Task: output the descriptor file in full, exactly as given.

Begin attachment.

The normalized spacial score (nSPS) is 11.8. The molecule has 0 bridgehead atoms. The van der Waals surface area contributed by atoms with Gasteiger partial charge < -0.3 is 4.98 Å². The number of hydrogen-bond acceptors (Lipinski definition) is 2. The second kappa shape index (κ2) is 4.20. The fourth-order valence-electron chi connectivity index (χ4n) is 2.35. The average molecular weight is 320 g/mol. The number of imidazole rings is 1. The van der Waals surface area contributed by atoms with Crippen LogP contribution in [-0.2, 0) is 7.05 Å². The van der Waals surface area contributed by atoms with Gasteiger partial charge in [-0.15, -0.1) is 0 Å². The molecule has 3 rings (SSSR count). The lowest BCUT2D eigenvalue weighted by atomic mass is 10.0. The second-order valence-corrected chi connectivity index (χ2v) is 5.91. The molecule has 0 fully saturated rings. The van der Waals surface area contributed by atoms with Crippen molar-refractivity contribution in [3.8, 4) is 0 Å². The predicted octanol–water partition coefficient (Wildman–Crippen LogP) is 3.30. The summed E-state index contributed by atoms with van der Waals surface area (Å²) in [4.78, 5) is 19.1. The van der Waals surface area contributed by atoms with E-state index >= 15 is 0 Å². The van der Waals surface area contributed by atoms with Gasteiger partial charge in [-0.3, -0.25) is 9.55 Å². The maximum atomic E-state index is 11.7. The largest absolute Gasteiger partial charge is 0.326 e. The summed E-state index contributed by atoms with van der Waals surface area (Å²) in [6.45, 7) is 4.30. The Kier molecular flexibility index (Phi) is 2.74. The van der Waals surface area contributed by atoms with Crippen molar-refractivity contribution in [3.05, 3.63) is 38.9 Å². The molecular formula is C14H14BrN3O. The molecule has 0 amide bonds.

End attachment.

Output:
The normalized spacial score (nSPS) is 11.8. The molecule has 0 bridgehead atoms. The van der Waals surface area contributed by atoms with Gasteiger partial charge < -0.3 is 4.98 Å². The number of hydrogen-bond acceptors (Lipinski definition) is 2. The second kappa shape index (κ2) is 4.20. The fourth-order valence-electron chi connectivity index (χ4n) is 2.35. The average molecular weight is 320 g/mol. The number of imidazole rings is 1. The van der Waals surface area contributed by atoms with Crippen LogP contribution in [-0.2, 0) is 7.05 Å². The van der Waals surface area contributed by atoms with Gasteiger partial charge in [-0.15, -0.1) is 0 Å². The molecule has 3 rings (SSSR count). The lowest BCUT2D eigenvalue weighted by atomic mass is 10.0. The second-order valence-corrected chi connectivity index (χ2v) is 5.91. The molecule has 0 fully saturated rings. The van der Waals surface area contributed by atoms with Crippen molar-refractivity contribution in [3.8, 4) is 0 Å². The predicted octanol–water partition coefficient (Wildman–Crippen LogP) is 3.30. The summed E-state index contributed by atoms with van der Waals surface area (Å²) in [4.78, 5) is 19.1. The van der Waals surface area contributed by atoms with E-state index >= 15 is 0 Å². The van der Waals surface area contributed by atoms with Gasteiger partial charge in [-0.3, -0.25) is 9.55 Å². The maximum atomic E-state index is 11.7. The largest absolute Gasteiger partial charge is 0.326 e. The summed E-state index contributed by atoms with van der Waals surface area (Å²) in [6.45, 7) is 4.30. The Kier molecular flexibility index (Phi) is 2.74. The van der Waals surface area contributed by atoms with Crippen molar-refractivity contribution in [3.05, 3.63) is 38.9 Å². The molecular formula is C14H14BrN3O. The molecule has 0 amide bonds.